With the contribution of human capital in total wealth growing globally, the creation of a skilled labor force that is more productive and better able to adopt and adapt to new technologies is at the core of a long-term growth path for Pakistan. To this end, improvements in education and learning need to go hand in hand with improvements in health and well-being to maximize the cognitive potential of both men and women in the population. Pakistan has made progress on these fronts, but it is uneven and slow. If Pakistan is to grow in an inclusive manner, the government must prioritize and invest equitably in the development of its human capital — the country’s most important resource.
Achieving Pakistan’s growth potential requires an increase in productivity, which cannot take place without major investments in human capital. A simple way to comprehend the link between human capital and productivity is by asking: given poor health and education conditions in Pakistan, how much human capital will a child born today acquire by the end of secondary school? To address this question, one must focus on three core components: survival, education, and health. Fewer children die before the age of five today, as the country has seen an average annual reduction of 2.2 percent in under-five mortality over the period from 1970 to 2016. However, this is not enough: in 2016, there were still 79 under-five deaths per 1,000 live births (about 400,000 children under-five died in 2016). This points to the need for Pakistan to accelerate investment in basic medical services, including vaccinations, nutrition, and access to clean water and sanitation.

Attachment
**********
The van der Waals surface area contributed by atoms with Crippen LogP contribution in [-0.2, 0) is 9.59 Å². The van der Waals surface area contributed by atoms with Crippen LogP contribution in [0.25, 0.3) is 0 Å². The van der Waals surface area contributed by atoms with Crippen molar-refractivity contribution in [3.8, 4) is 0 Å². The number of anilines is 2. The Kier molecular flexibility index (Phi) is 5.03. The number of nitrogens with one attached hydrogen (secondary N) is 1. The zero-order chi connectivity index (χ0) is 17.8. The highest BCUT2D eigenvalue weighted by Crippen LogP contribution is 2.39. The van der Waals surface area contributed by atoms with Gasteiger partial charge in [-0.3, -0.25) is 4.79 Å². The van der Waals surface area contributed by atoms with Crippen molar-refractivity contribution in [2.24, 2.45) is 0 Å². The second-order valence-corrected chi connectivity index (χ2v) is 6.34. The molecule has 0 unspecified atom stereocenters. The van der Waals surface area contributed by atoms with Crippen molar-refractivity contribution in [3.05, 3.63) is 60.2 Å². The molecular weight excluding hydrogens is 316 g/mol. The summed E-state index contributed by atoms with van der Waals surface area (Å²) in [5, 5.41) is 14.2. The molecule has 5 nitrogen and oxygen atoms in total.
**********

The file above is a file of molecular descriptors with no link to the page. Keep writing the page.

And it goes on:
Further investments must also take into account existing health disparities across regions and income groups. For example, while the overall immunization rates for children between the ages of 12 and 24 months have improved, only about 33 percent of children in the poorest wealth quintile are immunized compared with 94 percent of children in the richest wealth quintile.
Enrolment rates have increased consistently over time. However, the pace improvement has been persistently slow. Pakistan still has a very large number of children out of school: an estimated 22.8 million children are not attending school, 18 million of whom are between 10 and 16 years old. But being in school does not necessarily mean that children learn very much. In 2016, in rural areas of Pakistan, 48 percent of Class 5 students and 83 percent of Class 3 students could not read a Class 2 story in Urdu/Sindhi/Pashto; 54 percent of Class 5 students and 85 percent of Class 3 students could not read Class 2 sentences in English; and 52 percent of Class 5 children could not do two-digit division. The education system not only needs a targeted focus on increasing enrolment but also, and most importantly, needs to ensure that learning outcomes are commensurate with the age-group benchmarks.
Low basic skills hamper the development of higher level skills and the ability to increase individual productivity, either as employees or as self-employed individuals. Skills accumulation through formal education depends on investing in a child’s health, nutrition, and adequate stimulation. Stunting is a fundamental development challenge in Pakistan.
After four decades of stagnation, the country has made progress in improving nutrition, but stunting rates remain very high. Preliminary results from the Pakistan Demographic and Health Survey (PDHS) 2017/18 indicate a reduction in rates for stunting from 44 percent (FY11) to 37 percent. The challenge is to continue this progress in reducing stunting and enhancing nutrition across the country, and across income levels. While life expectancy continues to increase, the existing weaknesses in the health-care system and high out-of-pocket medical expenses serve as a deterrent for Pakistanis to seek medical assistance and treatment regularly, and when it is most needed. These are key issues that need to be addressed and resolved to ensure a healthy and more productive work force.
Moving forward, if Pakistan is to grow in an inclusive manner, the government must prioritize and invest equitably in human capital development, as the economic potential of the country can only be unlocked by embracing its population as its most valued asset for sustained growth.